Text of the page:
Microsoft Visual C++ at CppCon 2023 Trip Report
The Visual C++ team attended CppCon 2023, the largest in-person C++ conference, in Aurora, Colorado from October 2-6th. There were over 700 attendees from the C++ community, and we really enjoyed getting a chance to meet all of you and talk about your unique backgrounds and C++ experiences.
Some of our team member’s talks are now available to watch on YouTube so that you can watch them even if you missed CppCon to learn the latest for our tooling and more:
- How Visual Studio Code Helps You Develop More Efficiently in C++ – Alexandra Kemper and Sinem Akinci – YouTube
- New in Visual Studio: CMake Debugger, Better Diagnostics, and Video Games – David Li & Mryam Girmay – YouTube
- Lifetime Safety in C++: Past, Present and Future – Gabor Horvath – CppCon 2023 – YouTube
- Getting Started with C++ – Michael Price – CppCon 2023 – YouTube
The venue was at the Gaylord Rockies this year. The Gaylord Rockies is a resort with a massive convention center and many restaurants to go check out. Somehow, it still felt small, as we were constantly running into familiar C++ faces and meeting them in different areas in the convention center. There really is no experience like it.
The Microsoft Booth
We had a chance to talk to customers at our Microsoft booth we had during the week, and it was great to meet to you all. It was a great learning experience seeing, in real time, what was affecting our users across a wide area of use cases. For example, we will inform the public more about our Windows Subsystem for Linux (WSL) support in Visual Studio through online videos and documentation and improve our VS Code setup process. Thank you to everyone who took the time to fill out our survey and talk to us.
What is a conference without the talks?
The Visual C++ team at Microsoft gave several talks, and we highly recommend checking them out when they are available on YouTube:
- Lifetime Safety in C++ – Gabor Horvath
- New in Visual Studio: CMake Debugger, Better Diagnostics, and Video Games – David Li & Mryam Girmay
- Cooperative C++ Evolution: Towards a Typescript for C++ – Herb Sutter (Keynote)
- How Visual Studio Code Can Help You Develop More Efficiently in C++ – Alexandra Kemper & Sinem Akinci
- Regular, Revisited – Victor Ciura
- Getting Started with C++ – Michael Price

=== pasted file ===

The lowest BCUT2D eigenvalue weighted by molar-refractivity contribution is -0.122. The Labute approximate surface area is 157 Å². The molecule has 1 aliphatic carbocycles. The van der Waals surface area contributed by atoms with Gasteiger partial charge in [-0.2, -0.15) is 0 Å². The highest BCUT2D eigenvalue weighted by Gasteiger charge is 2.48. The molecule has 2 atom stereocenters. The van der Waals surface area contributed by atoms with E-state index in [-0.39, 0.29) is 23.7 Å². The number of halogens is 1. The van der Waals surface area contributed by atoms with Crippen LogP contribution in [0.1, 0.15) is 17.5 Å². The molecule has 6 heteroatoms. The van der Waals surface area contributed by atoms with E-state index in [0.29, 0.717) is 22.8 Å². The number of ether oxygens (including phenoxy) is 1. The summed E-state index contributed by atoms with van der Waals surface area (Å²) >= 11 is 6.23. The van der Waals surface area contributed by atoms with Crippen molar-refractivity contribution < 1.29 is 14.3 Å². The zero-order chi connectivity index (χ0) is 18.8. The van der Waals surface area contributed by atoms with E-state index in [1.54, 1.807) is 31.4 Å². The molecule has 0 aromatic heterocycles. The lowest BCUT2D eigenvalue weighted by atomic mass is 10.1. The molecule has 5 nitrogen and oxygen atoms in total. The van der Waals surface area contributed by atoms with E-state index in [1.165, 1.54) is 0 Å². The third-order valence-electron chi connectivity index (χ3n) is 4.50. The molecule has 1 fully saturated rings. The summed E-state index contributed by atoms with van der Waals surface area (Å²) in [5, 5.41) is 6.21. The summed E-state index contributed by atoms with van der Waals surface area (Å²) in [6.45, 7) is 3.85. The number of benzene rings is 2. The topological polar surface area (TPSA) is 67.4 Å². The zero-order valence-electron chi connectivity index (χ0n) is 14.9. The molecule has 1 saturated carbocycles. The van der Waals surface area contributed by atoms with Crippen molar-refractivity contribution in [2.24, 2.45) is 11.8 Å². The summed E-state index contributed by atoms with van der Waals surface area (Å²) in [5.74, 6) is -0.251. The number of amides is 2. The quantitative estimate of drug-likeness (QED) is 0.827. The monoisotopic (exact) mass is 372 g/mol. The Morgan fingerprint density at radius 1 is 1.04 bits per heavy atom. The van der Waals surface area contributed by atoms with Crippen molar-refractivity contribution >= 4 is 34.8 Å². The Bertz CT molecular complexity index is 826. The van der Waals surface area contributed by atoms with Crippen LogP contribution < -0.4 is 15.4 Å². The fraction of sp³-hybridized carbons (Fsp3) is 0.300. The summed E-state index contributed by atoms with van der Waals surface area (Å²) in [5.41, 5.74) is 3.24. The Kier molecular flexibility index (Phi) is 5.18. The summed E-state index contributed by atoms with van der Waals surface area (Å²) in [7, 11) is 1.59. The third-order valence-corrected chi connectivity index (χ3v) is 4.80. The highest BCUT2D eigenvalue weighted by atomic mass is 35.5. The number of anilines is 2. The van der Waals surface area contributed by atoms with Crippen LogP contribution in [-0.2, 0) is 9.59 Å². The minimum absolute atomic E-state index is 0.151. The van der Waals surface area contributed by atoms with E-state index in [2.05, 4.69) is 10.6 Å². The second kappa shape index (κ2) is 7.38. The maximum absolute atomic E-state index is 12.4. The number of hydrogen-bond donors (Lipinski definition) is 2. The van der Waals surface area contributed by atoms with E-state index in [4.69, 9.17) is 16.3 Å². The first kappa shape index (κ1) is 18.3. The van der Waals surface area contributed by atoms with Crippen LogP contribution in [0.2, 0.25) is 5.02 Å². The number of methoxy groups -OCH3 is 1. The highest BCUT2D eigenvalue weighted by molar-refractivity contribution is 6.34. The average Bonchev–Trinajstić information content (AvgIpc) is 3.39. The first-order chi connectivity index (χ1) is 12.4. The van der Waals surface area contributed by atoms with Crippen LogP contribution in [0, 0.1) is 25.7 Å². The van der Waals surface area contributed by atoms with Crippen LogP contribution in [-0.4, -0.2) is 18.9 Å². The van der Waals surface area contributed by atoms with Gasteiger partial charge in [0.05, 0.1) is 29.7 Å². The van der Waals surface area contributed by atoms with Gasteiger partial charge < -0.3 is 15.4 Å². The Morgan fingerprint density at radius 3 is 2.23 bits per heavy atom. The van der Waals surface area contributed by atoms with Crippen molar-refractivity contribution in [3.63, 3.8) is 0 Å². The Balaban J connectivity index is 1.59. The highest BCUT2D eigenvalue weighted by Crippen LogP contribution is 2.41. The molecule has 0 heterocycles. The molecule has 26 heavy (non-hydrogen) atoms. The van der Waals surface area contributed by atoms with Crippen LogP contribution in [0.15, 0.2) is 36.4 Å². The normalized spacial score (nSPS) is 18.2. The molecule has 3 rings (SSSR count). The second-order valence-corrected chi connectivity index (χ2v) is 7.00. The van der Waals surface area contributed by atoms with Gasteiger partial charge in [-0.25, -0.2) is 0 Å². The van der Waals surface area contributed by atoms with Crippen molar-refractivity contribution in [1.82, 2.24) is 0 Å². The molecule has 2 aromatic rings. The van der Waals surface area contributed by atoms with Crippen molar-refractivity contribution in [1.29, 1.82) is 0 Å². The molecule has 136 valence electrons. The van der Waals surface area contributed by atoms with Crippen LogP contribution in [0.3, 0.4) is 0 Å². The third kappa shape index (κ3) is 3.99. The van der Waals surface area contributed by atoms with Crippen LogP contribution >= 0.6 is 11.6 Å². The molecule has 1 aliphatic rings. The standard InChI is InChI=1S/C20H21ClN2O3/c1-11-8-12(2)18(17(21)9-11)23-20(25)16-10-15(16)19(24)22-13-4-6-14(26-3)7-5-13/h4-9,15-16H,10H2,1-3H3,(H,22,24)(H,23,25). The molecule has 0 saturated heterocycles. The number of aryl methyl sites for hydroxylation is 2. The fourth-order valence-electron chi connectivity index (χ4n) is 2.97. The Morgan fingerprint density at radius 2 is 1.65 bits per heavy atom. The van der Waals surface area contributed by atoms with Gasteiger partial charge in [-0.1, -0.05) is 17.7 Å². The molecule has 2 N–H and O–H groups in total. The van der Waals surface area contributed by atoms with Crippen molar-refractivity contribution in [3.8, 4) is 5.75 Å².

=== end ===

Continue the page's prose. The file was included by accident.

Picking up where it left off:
[Herb Sutter’s Keynote on Cooperative C++ Evolution: Towards a Typescript for C++. Full house!]
[Michael Price on Getting Started with C++, discussing the tools beginners can use to get started on their C++ journey]
Mine and Alex’s joint talk on Visual Studio Code went great (despite slight technical difficulties 😊). The turnout was really strong, and it was empowering to see so many people interested to learn about the latest features in VS Code. In our talk, we covered a variety of enhancements that our teams working on the C++ Tools and CMake Tools extensions have developed over the past year to help you all the way from getting started with C++ for the first time to working in your large C++ repositories. Many C++ users came up to us after to ask more questions about what was presented, specifically to learn more about GitHub Copilot and GitHub Copilot Chat, our latest AI assistants.
Other Great Talks
I also really enjoyed learning more from other people’s talks. One talk that was well-praised throughout the week and super engaging for me was Laura Savino’s keynote on “Coping with Other People’s Code”. She touched on something for engineers at any point in their career and had a great stage presence. There was really something for everyone in that talk.
Another great talk our teammates enjoyed was “Powered by AI: A Cambrian Explosion for C++ Software Development tools” by Emery Berger. Emery is a great speaker, a successful researcher, and always presents top-notch content. This year, he presented how ChatGPT made most of his past research obsolete, and how he ended up power-charging 2 tools (a profiler and a debugger) with AI, and he created a new 3rd tool to help explain compiler error messages. He gave a nice recipe on how to think about integrating AI into classical tools.
Our colleagues David and Mryam had a very informative counterpart to our VS Code talk, but for the Visual Studio IDE. It similarly had a great attendance and covered a large range of topics from C++ standards and performance to new productivity features and Unreal Engine integrations. There were questions after about the full list of aka.ms links to learn more about each topic and learning more about the features presented such as vcpkg integration and the functionality of #include cleanup. Afterwards, some individuals continued the conversation with them at our booth, displaying their enthusiasm for the discussed subjects and posing questions.
Personally, one of my favorite parts of the conference was getting to meet all of you. I had a great time interacting with people from all over the world working with C++ at the Women’s Luncheon and Meet the Speakers’ Dinner. These were both great networking opportunities presented by CppCon and I hope they continue to facilitate these interactions.
Overall, CppCon 2023 was a great experience for our team. From presenting our talks to meeting C++ users in real-time to all the elevator conversations in between, our team really loved attending this conference. It was great to hear the latest in C++. We are excited to see you all there again in 2024!